The following was extracted from the book “God Passes by”, written by the Guardian: Shoghi Effendi; page 51.-
“The usual formalities designed to secure the necessary authorization from the leading mujtahids of Tabriz were hastily and easily completed. Neither Mulla Muhammad-i-Mamaqani, however, who had penned the Báb’s death-warrant on the very day of His examination in Tabriz, nor Haji Mirza Baqir, nor Mulla Murtada-Quli, to whose houses their Victim was ignominiously led by the farrash-bashi, by order of the Grand Vizir, condescended to meet face to face their dreaded Opponent.
Immediately before and soon after this humiliating treatment meted out to the Bab two highly significant incidents occurred, incidents that cast an illuminating light on the mysterious circumstances surrounding the opening phase of His martyrdom. The farrash-bashi had abruptly interrupted the last conversation which the Bab was confidentially having in one of the rooms of the barracks with His amanuensis Siyyid Husayn, and was drawing the latter aside, and severely rebuking him, when he was thus addressed by his Prisoner: “Not until I have said to him all those things that I wish to say can any earthly power silence Me. Though all the world be armed against Me, yet shall it be powerless to deter Me from fulfilling, to the last word, My intention.” To the Christian Sam Khan — the colonel of the Armenian regiment ordered to carry out the execution — who, seized with fear lest his act should provoke the wrath of God, had begged to be released from the duty imposed upon him, the Bab gave the following assurance: “Follow your instructions, and if your intention be sincere, the Almighty is surely able to relieve you of your perplexity.”
Sam Khan accordingly set out to discharge his duty. A spike was driven into a pillar which separated two rooms of the barracks facing the square. Two ropes were fastened to it from which the Bab and one of his disciples, the youthful and devout Mirza Muhammad-‘Ali-i-Zunuzi, surnamed Anis, who had previously flung himself at the feet of his Master and implored that under no circumstances he be sent away from Him, were separately suspended. The firing squad ranged itself in three files, each of two hundred and fifty men. Each file in turn opened fire until the whole detachment had discharged its bullets. So dense was the smoke from the seven hundred and fifty rifles that the sky was darkened. As soon as the smoke had cleared away the astounded multitude of about ten thousand souls, who had crowded onto the roof of the barracks, as well as the tops of the adjoining houses, beheld a scene which their eyes could scarcely believe.
The Bab had vanished from their sight! Only his companion remained, alive and unscathed, standing beside the wall on which they had been suspended. The ropes by which they had been hung alone were severed. “The Siyyid-i-Báb has gone from our sight!” cried out the bewildered spectators. A frenzied search immediately ensued. He was found, unhurt and unruffled, in the very room He had occupied the night before, engaged in completing His interrupted conversation with His amanuensis. “I have finished My conversation with Siyyid Husayn” were the words with which the Prisoner, so providentially preserved, greeted the appearance of the farrash-bashi, “Now you may proceed to fulfill your intention.” Recalling the bold assertion his Prisoner had previously made, and shaken by so stunning a revelation, the farrash-bashi quitted instantly the scene, and resigned his post.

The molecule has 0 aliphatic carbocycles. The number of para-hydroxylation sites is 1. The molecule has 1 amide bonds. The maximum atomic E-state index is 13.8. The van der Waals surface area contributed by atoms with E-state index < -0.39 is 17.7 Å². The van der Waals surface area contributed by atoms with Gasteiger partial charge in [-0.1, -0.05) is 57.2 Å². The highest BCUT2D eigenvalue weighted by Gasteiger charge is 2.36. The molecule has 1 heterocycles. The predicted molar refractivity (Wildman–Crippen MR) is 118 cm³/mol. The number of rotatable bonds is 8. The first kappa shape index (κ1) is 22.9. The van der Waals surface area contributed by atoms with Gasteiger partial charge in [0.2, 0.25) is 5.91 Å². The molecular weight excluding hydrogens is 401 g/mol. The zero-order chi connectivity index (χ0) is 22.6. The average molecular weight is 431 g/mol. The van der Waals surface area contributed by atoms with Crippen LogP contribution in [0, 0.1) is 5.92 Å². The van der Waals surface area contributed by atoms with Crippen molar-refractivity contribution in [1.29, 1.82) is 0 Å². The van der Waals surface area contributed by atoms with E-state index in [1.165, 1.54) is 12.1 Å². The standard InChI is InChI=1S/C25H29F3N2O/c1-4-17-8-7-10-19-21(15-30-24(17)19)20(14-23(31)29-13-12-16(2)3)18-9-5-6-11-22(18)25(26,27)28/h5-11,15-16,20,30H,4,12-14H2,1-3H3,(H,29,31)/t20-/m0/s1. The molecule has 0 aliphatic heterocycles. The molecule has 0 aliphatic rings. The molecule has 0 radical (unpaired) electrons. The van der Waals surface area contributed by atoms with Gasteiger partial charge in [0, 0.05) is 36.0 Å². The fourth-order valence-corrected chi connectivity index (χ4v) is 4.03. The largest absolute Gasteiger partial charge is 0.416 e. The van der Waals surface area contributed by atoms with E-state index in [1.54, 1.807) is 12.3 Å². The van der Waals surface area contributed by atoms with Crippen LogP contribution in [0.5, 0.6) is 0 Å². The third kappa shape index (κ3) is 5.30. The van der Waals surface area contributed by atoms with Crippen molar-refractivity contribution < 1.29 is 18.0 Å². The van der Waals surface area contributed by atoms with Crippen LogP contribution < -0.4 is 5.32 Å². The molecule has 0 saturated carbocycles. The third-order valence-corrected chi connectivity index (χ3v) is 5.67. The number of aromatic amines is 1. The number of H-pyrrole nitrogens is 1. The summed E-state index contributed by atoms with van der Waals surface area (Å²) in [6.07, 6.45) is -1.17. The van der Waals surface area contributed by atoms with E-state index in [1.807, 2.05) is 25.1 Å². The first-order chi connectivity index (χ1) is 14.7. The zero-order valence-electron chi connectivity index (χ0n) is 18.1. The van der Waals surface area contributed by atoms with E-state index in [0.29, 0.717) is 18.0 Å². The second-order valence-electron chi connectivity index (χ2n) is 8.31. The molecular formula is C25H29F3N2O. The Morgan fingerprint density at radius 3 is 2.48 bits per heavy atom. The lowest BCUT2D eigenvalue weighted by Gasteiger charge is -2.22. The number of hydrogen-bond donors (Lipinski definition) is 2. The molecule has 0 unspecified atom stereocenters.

Sam Khan, likewise, remembering, with feelings of awe and wonder, the reassuring words addressed to him by the Bab, ordered his men to leave the barracks immediately, and swore, as he left the courtyard, never again, even at the cost of his life, to repeat that act. Aqa Jan-i-Khamsih, colonel of the body-guard, volunteered to replace him. On the same wall and in the same manner the Bab and His companion were again suspended, while the new regiment formed in line and opened fire upon them. This time, however, their breasts were riddled with bullets, and their bodies completely dissected, with the exception of their faces which were but little marred. “O wayward generation!” were the last words of the Bab to the gazing multitude, as the regiment prepared to fire its volley, “Had you believed in Me every one of you would have followed the example of this youth, who stood in rank above most of you, and would have willingly sacrificed himself in My path. The day will come when you will have recognized Me; that day I shall have ceased to be with you.”
Nor was this all. The very moment the shots were fired a gale of exceptional violence arose and swept over the city. From noon till night a whirlwind of dust obscured the light of the sun, and blinded the eyes of the people. In Shiraz an “earthquake,” foreshadowed in no less weighty a Book than the Revelation of St. John, occurred in 1268 A.H. which threw the whole city into turmoil and wrought havoc amongst its people, a havoc that was greatly aggravated by the outbreak of cholera, by famine and other afflictions. In that same year no less than two hundred and fifty of the firing squad, that had replaced Sam Khan’s regiment, met their death, together with their officers, in a terrible earthquake, while the remaining five hundred suffered, three years later, as a punishment for their mutiny, the same fate as that which their hands had inflicted upon the Bab.”